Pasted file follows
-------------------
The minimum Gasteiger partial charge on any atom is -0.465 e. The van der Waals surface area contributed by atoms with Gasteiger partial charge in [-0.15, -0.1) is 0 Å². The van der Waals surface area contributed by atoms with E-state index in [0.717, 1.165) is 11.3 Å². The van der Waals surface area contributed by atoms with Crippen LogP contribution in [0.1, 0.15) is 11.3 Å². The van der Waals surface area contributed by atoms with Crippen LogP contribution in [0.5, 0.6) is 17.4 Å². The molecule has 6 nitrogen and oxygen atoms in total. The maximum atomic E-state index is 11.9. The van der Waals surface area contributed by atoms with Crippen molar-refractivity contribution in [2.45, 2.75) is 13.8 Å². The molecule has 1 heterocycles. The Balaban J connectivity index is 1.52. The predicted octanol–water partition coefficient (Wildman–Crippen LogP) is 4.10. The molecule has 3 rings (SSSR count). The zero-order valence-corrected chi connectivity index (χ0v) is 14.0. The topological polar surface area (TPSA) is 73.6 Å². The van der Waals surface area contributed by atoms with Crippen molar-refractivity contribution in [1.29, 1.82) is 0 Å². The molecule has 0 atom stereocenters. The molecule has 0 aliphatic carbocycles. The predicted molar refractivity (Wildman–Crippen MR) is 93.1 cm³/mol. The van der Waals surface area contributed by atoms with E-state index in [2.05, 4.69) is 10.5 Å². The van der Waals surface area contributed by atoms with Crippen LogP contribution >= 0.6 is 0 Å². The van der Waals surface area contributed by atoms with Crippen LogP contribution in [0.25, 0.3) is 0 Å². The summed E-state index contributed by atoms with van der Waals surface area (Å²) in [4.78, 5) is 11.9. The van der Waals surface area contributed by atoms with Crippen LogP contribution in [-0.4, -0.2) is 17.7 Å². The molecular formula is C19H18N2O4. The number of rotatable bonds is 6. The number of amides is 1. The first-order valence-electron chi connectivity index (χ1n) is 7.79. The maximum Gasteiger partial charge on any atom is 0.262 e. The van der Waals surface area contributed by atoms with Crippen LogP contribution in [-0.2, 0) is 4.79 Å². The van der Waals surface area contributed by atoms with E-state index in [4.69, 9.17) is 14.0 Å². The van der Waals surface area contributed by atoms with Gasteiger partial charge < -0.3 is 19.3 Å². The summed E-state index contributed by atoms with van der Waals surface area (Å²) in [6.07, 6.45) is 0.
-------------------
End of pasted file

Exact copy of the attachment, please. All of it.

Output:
The minimum Gasteiger partial charge on any atom is -0.465 e. The van der Waals surface area contributed by atoms with Gasteiger partial charge in [-0.15, -0.1) is 0 Å². The van der Waals surface area contributed by atoms with E-state index in [0.717, 1.165) is 11.3 Å². The van der Waals surface area contributed by atoms with Crippen LogP contribution in [0.1, 0.15) is 11.3 Å². The van der Waals surface area contributed by atoms with Crippen LogP contribution in [0.5, 0.6) is 17.4 Å². The molecule has 6 nitrogen and oxygen atoms in total. The maximum atomic E-state index is 11.9. The van der Waals surface area contributed by atoms with Crippen molar-refractivity contribution in [2.45, 2.75) is 13.8 Å². The molecule has 1 heterocycles. The Balaban J connectivity index is 1.52. The predicted octanol–water partition coefficient (Wildman–Crippen LogP) is 4.10. The molecule has 3 rings (SSSR count). The zero-order valence-corrected chi connectivity index (χ0v) is 14.0. The topological polar surface area (TPSA) is 73.6 Å². The van der Waals surface area contributed by atoms with Crippen molar-refractivity contribution in [1.29, 1.82) is 0 Å². The molecule has 0 atom stereocenters. The molecule has 0 aliphatic carbocycles. The predicted molar refractivity (Wildman–Crippen MR) is 93.1 cm³/mol. The van der Waals surface area contributed by atoms with E-state index in [2.05, 4.69) is 10.5 Å². The van der Waals surface area contributed by atoms with Crippen LogP contribution >= 0.6 is 0 Å². The van der Waals surface area contributed by atoms with Crippen LogP contribution in [0.25, 0.3) is 0 Å². The summed E-state index contributed by atoms with van der Waals surface area (Å²) in [4.78, 5) is 11.9. The van der Waals surface area contributed by atoms with Crippen LogP contribution in [-0.4, -0.2) is 17.7 Å². The molecular formula is C19H18N2O4. The number of rotatable bonds is 6. The number of amides is 1. The first-order valence-electron chi connectivity index (χ1n) is 7.79. The maximum Gasteiger partial charge on any atom is 0.262 e. The van der Waals surface area contributed by atoms with Crippen LogP contribution in [-0.2, 0) is 4.79 Å². The van der Waals surface area contributed by atoms with E-state index in [4.69, 9.17) is 14.0 Å². The van der Waals surface area contributed by atoms with Gasteiger partial charge < -0.3 is 19.3 Å². The summed E-state index contributed by atoms with van der Waals surface area (Å²) in [6.07, 6.45) is 0.